The Cabell County Student Empowerment Team, a part of the Cabell County Family Resource Network, has always promoted children having caring adults in their lives, safe places to learn and grow, get a healthy start, develop marketable skills and learn to give back to the community. The organization uses the “5 Basics of America’s Promise” to guide all local activities. West Virginia is identified as one of 15 states that has passed legislation to keep students learning in the summer.

“Children are our future leaders and need experiences to help them develop into lifelong learners,” said Debra Harris Bowyer, Cabell County FRN coordinator. “This includes meaningful summer time experiences, as well as the regular school year. Our community has a wealth of service agencies, parks, recreation, technology, arts and camps to offer families with children and youth these opportunities. Navigating all of those resources can be challenging, so we have compiled as many sources to provide a ‘Pathway to Summer Fun.’ In fact, it is more than just fun. According to the National Summer Learning Association, children have so many ways they can keep their brains active when the school year ends with activities like cooking, crafts, nature walks, reading and more. These activities spark curiosity and allow children to follow written and oral directions. There are so many benefits, and we encourage you to browse the list and see what interests your child.”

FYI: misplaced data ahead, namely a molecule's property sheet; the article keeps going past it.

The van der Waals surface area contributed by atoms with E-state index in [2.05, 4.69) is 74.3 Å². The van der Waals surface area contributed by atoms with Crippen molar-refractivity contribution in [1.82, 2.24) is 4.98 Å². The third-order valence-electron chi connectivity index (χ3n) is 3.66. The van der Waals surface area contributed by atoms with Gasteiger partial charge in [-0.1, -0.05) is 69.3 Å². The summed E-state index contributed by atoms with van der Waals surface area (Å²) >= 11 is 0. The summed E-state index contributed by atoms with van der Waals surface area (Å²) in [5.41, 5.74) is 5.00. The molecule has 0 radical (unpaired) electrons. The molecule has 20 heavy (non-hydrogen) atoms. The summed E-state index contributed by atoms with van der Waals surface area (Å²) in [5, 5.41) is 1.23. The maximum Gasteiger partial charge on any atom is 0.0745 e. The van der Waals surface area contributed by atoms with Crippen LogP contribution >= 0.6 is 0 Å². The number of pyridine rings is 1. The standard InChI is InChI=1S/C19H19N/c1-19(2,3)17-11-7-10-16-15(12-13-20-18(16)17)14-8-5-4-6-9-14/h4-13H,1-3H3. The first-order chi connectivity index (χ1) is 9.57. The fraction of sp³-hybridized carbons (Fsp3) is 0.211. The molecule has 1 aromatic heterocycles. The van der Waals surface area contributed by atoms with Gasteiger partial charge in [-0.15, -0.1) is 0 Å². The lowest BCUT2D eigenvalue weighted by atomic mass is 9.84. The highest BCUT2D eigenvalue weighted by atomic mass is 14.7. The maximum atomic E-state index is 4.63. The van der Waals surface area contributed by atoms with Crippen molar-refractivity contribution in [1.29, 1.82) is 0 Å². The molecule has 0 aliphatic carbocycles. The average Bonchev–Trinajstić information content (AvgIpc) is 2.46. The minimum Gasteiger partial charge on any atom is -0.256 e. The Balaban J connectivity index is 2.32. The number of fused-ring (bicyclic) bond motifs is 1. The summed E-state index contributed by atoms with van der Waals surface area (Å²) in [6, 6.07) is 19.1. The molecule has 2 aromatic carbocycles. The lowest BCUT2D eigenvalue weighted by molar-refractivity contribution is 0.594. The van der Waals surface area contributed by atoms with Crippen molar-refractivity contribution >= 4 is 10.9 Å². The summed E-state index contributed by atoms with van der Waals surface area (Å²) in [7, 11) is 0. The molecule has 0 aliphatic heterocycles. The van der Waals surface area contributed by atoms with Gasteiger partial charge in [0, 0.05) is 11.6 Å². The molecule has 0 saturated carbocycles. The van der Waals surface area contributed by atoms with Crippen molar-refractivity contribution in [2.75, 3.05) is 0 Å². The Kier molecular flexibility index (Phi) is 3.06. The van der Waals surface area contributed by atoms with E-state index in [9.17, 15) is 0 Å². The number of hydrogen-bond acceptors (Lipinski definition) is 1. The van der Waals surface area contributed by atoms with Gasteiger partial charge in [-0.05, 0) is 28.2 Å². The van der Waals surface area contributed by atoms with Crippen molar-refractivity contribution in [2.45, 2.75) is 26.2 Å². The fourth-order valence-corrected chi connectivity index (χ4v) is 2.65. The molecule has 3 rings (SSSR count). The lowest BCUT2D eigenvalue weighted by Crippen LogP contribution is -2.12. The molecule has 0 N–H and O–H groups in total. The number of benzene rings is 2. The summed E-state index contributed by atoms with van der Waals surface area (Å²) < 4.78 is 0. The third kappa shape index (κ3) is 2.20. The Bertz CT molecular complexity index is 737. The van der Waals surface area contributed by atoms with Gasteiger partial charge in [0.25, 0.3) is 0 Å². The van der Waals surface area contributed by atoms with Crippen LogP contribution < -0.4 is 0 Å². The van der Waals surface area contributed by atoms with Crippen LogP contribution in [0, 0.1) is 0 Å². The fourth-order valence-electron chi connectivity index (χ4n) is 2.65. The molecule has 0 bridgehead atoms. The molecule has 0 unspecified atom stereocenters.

This listing of summer camps and enrichment activities have been compiled for a quick glance into all the different pathways your children and youth can explore for fun learning experiences this summer. The list offers camps, arts and crafts, sports and other enrichment activities. Instruction during the summer has the potential to stop summer learning losses. Extended learning is essential for children to achieve reading success by the end of third grade.

Confirm dates, times, and details with each program. A full list with links to each program can be found at bit.ly/cabellfrnsummerfun and cabellfrn.org.

“I was so excited when I learned about this list!” said Tyson Compton, president of the Cabell-Huntington Convention and Visitors Bureau. “Our job at the CVB is to let both visitors and local people know what they can see and do in our community, and this list does just that. It is such a valuable resource for families who are looking for summer events. These are all trusted partners and the information makes it so easy to plan activities with just a few clicks.”

Here are some examples of listings on the flier and on cabellfrn.org: